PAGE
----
Sad Times

The Detroit Redwings have lost their greatest player Gordie Howe, and owner Mike Ilitch who played a key role in the rebirth of good hockey in Detroit in less than one year. Boston Bruins lost legendary star Milt Schmidt and fired the coach who had the most victories in Bruin history, Claude Julien.

All Quiet On The Quebec City Front...

There is still no news about whether Commissioner Gary Bettman has found a suitable owner for a new Quebec City team instead of the unwanted Pierre Karl Peladeau.

And The Olympics

The NHL has still not decided about participating in the 2018 Olympics in South Korea. Several NHL players have declared that they will play there anyway whether the NHL participates or not.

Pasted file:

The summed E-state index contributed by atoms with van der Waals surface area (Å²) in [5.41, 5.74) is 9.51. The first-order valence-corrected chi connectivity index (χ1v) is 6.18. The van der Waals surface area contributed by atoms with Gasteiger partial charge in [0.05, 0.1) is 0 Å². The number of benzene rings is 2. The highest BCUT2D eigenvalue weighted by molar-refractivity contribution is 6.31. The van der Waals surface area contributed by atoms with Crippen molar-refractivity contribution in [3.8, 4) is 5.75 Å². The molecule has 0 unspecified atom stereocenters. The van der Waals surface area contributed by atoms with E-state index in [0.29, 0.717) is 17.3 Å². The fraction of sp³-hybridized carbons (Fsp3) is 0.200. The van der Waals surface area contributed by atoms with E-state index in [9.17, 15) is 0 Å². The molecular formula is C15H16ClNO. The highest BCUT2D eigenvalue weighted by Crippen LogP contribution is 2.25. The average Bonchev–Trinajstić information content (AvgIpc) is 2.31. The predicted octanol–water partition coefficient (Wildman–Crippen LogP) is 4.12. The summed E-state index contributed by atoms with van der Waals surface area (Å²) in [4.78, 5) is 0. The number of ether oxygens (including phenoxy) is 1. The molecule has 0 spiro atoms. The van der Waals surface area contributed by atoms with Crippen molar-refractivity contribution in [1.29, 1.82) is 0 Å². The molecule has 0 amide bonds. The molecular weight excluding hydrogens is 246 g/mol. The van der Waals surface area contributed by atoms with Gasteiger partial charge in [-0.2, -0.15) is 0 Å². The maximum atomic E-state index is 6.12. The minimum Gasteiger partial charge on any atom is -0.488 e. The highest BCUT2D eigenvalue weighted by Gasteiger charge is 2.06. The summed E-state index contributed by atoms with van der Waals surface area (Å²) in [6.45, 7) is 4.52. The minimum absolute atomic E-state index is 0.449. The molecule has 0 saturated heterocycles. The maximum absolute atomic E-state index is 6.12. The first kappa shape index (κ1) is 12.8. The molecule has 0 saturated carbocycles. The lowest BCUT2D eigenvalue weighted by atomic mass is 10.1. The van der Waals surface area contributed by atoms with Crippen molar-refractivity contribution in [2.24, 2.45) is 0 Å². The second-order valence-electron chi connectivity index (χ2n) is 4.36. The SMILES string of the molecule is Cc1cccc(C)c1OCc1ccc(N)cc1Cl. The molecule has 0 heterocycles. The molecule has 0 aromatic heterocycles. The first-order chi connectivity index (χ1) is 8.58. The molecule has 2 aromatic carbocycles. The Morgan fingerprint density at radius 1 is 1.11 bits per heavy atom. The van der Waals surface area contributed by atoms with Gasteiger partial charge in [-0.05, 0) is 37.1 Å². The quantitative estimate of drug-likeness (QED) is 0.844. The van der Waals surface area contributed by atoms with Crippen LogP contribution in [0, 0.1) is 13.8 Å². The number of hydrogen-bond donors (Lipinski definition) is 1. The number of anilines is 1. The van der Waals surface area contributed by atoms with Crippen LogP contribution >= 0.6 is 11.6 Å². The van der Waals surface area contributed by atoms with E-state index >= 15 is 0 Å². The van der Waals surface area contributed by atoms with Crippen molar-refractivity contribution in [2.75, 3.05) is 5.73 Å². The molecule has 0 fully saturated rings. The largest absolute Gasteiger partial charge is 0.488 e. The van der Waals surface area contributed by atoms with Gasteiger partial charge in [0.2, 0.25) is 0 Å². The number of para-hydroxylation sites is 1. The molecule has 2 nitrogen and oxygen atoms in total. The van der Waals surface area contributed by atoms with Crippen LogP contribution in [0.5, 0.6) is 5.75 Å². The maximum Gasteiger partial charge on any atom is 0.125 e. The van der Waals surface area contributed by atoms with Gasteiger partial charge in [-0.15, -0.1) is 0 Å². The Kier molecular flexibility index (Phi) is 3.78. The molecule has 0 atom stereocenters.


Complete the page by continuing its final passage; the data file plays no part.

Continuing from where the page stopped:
Coming Up

The Great Trade Deadline and the home stretch.

Hitchcock Pays For Management’s Mistakes

Ken Hitchcock was supposed to retire from NHL coaching at the end of this season and Mike Yeo take over next year. Instead the St. Louis ownership and management speeded up the process by firing Hitchcock after the Blues tumbled out of a playoff position.

What was not said was that during the off season, the St. Louis Blues like the New York Islanders lost significant talent and therefore could not play at the level of last year. When the two coaches could not repeat last year’s breakthrough success, they lost their positions, becoming the second and third coaches after Florida’s Gerard Gallant to be fired during the current season.

There is a similar parallel in both the Blues and Islanders story. Last year for the first time in eons of seasons, the Islanders won a playoff round. Last year for one of the rare occasions in their history, the Blues won two playoff rounds and made it to the Western Conference Final where they put up a good struggle against the San Jose Sharks.